Overview:

The Government is implementing Vision 2040 in a phased manner through a series of five-year development plans.

KAMPALA — Government has during the reading of the 2022/2023 National Budget indicated that the agriculture sector is expected to grow by 4.3 per cent, largely as a result of growth in food and cash crop production, livestock as well as recovery in fishing.

According to the budget presented by the finance ministry, the theme for the 2022/2023 national budget is; Full monetisation of the Ugandan economy through commercial agriculture, industrialisation, expanding and broadening services and digital transformation.

Unveiling the 2022/2023 National Budget, Finance Minister Matia Kasaija said the sector contributed 24.1 per cent to total economic output and a substantial amount has been allocated to the sector through Parish Development Model to spur the much sought-after social-economic transformation.

“I have allocated Shs. 564.39 billion to increase production and productivity through the Ministry of Agriculture, Animal Industry and Fisheries,” the Minister indicated, noting that agriculture production will be enhanced using the first pillar of the Parish Development Model – that addresses production, agro-processing, and marketing, through enhanced access and entry to national, regional and global markets.

“This value chain approach allows the development of sustainable linkages. The key interventions will include, the development of key commodities value chains that have a high impact on transforming the 39 percent of households in subsistence into the money economy”

These he said, include coffee, beef and dairy cattle, poultry, fish, piggery, fruits, and food crops for intensive farming. The rest of the enterprises including cassava, bananas, rice, Irish potatoes, millet, cotton, tea, cashew nuts, among others, will also be supported but for relatively big farmers.

The others he said, expansion of irrigation schemes and providing community and individual on-farm water for production to minimise reliance on rain-fed agriculture; and ensure sustained agricultural production.

Enhancement of research, breeding and appropriate technology development through the National Animal Genetic Resources Centre and Data Bank (NAGRC & DB) and the National Agriculture Research Organisation (NARO) is among the avenues to spur the sector.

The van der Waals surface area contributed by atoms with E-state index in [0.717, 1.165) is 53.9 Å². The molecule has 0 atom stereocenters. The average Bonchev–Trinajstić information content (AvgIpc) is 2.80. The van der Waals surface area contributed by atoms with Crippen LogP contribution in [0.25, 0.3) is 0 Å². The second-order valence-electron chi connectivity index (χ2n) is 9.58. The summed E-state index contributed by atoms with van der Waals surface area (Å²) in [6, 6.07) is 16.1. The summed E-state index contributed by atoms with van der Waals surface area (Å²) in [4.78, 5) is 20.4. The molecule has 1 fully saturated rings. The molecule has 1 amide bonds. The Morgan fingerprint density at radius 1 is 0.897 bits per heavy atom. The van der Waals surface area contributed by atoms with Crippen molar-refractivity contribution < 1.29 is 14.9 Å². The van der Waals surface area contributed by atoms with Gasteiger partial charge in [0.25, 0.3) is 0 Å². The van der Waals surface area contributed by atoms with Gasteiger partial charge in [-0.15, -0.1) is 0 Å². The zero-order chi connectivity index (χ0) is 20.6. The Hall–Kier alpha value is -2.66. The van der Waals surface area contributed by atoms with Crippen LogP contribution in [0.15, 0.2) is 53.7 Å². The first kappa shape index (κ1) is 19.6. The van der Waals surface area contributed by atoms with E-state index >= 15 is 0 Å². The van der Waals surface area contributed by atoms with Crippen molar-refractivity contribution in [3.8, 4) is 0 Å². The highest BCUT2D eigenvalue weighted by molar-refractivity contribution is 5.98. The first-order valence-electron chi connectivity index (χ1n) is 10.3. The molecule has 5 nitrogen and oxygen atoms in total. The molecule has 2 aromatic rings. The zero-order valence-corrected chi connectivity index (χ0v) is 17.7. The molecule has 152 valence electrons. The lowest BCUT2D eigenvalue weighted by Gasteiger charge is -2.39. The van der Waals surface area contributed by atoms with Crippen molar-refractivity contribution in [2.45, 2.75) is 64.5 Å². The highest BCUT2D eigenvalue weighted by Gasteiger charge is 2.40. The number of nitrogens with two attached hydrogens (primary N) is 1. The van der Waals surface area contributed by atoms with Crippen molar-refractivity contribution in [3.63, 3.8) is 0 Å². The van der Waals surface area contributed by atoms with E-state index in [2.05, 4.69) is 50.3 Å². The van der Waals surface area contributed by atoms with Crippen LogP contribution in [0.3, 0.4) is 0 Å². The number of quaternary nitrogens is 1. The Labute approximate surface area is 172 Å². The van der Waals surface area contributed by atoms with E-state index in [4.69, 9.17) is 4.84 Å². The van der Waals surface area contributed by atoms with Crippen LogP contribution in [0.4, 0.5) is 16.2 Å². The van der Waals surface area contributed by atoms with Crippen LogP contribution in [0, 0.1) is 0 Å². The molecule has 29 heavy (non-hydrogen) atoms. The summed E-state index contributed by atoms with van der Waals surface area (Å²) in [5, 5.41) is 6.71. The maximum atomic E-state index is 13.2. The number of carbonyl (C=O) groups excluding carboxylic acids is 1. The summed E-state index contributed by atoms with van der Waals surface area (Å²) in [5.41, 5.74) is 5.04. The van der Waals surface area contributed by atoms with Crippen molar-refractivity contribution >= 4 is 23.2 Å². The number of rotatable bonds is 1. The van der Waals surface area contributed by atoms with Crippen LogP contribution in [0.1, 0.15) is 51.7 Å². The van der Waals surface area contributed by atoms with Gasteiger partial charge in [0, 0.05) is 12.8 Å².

Mr. Kasaija also said the promotion of appropriate land use, mechanisation, cooperatives, and development of partnerships with large-scale farmers to produce for export and industrial value addition; and supporting fishing communities by developing hatcheries, fish ponds, and equipping them with engines and nets is another avenue help the sector, a backbone of the country.

Last week on Tuesday during the State of the Nation address, President Museveni announced that Uganda had reached the lower-middle-income stage with a gross domestic product (GDP) per capita of $1,046 (sh3.7m). This development has since been contested by economic experts and researchers.

The Government is implementing Vision 2040 in a phased manner through a series of five-year development plans.

In Vision 2040, the Government planned to reach the upper-middle-income status with every Ugandan earning $9500 (sh35.1m) and with a poverty rate of only 5%.

The ministry indicates that the 2022/2023 national budget theme is derived from the NDP III theme of ‘increased household incomes and improved quality of life of Ugandans’.

As a result, the Government has earmarked a total of sh1,711b as wealth creation funds through various programmes.

The main vehicle for improving household incomes (wealth creation) in the 2022/2023 national budget is the Parish Development Model (PDM), which has been allocated sh1.059 trillion.

Through PDM, the Government will be investing in organised groups such as SACCOS and co-operatives, which are involved in agricultural production at parish level.

A total of sh72.7b has been allocated to the Microfinance Support Centre (MSC) to give low-cost credit to SACCOS.

In its reallocations in the budget, Parliament gave an extra sh35b to MSC to give out grants/donations to the beginning and struggling SACCOS.

The Government has also allocated an additional sh100b towards Emyooga programme to continue giving out funds to SACCOS, especially in urban areas or groups of people involved in similar economic activities.

The Presidential Initiative on Wealth and Job Creation (Emyooga) was launched in August 2019 as part of the broad government strategy, targeting to transform 68% of homesteads from subsistence to market-oriented production, with the overall objective of promoting job creation and improving household incomes.

The initiative is centred on various 18 categories/enterprises/Emyooga, covering majority of the hitherto, financially excluded Ugandans engaged in similar specialised enterprise categories.

These include market vendors, welders, taxi drivers, carpenters, bodabodas, women and performing artistes.

Other economic empowerment funds in the budget include sh30b to the Uganda Coffee Development Authority for the distribution of free coffee seedlings and sh30b for cattle restocking in Lango, Acholi and Teso sub-regions.

Another sh20b is for co-operatives, sh120b for the elderly persons, sh50b for Agriculture Credit Facility, sh48.7b for Uganda Development Corporation for the establishment of factories, sh34b for Women Entrepreneurship Programme and sh85b for Uganda Development Bank (UDB).

As part of interventions for resuscitating Uganda’s economy from the effects of COVID-19, the Government in 2020 allocated over sh530b to UDB to give low-cost credit to private businesses.

According to UDB executive director Patricia Ojangole, UDB’s capital base has now reached sh1.1 trillion.